LONDON (Reuters) -Bank of England interest rate-setter Catherine Mann said on Tuesday that inflation signals from financial markets and the labour market were not troubling, and there were signs that the pace of growth in energy prices was cooling.
"The signal there is not troubling," Mann said, referring to five-year ahead inflation expectations priced into financial markets. "Transitory, yes. Troubling, no."
Earlier on Tuesday a measure of five-year ahead inflation expectations in Britain rose to its highest since at least 2013.
Mann, speaking in a panel discussion organised by the United States' National Association for Business Economics, said there were no signs of a long-term spiral in inflation caused by businesses changing their pricing strategies.
Inflation in Britain has gathered steam as the country's economy bounces back from its nearly 10% slump last year and after a jump in energy prices around the world, as well as domestic supply chain bottlenecks and labour shortages.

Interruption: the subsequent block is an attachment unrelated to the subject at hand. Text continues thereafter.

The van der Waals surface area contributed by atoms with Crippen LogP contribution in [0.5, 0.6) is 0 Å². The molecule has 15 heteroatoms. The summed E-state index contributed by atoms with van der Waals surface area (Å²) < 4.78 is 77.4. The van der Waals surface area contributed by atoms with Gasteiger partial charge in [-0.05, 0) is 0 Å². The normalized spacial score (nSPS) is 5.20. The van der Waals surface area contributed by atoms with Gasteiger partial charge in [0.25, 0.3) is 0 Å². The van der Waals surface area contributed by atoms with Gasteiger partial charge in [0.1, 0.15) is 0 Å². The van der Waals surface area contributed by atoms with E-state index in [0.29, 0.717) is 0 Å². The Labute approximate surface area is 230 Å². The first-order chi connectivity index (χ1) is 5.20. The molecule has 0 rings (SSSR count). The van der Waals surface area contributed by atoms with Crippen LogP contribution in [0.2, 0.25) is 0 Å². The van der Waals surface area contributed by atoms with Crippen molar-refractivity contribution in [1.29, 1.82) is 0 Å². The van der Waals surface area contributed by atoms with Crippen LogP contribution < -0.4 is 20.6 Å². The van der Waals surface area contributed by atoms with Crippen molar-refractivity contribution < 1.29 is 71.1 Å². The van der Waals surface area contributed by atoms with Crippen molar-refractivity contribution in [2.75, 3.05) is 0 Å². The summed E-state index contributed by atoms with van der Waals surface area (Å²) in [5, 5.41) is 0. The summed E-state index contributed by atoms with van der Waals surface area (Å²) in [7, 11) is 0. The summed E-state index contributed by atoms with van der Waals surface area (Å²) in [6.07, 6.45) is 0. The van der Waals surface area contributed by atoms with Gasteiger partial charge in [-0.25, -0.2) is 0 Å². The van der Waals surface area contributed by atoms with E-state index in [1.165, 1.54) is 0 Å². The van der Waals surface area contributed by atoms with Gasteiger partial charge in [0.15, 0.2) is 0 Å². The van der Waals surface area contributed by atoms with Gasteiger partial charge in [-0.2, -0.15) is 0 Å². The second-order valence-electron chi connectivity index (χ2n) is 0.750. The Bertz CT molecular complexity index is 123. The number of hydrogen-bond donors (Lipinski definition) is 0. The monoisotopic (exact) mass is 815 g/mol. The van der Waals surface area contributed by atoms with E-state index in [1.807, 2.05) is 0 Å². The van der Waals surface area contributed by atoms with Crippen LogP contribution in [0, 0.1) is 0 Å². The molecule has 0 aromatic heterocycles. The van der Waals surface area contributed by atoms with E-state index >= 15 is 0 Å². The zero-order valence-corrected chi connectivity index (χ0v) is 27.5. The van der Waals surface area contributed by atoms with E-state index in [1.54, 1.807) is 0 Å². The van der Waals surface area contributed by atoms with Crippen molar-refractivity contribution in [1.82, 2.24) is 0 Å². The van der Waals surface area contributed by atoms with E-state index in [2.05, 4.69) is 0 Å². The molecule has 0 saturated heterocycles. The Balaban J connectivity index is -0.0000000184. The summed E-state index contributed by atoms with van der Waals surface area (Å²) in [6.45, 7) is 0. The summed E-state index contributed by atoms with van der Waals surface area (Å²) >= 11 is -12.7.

The BoE last week raised slightly its forecast for inflation at the end of the year to over 4%, more than twice its target rate, and said the case for higher interest rates appeared to have strengthened.
Mann said she thought expectations among investors of a first BoE rate hike earlier in 2022 than previously priced would also diminish the chances of an inflation surge.
Financial markets currently price in a first increase in BoE rates to 0.25% from 0.1% by February, with a second rate hike to 0.5% by September 2022.
The BoE said last week it expected Britain's inflation overshoot would be temporary, but two policymakers called for an immediate halt to its 895 billion-pound ($1.22 trillion) bond purchase programme, which is due to run until year-end.
($1 = 0.7311 pounds)
(Reporting by David Milliken Writing by William Schomberg)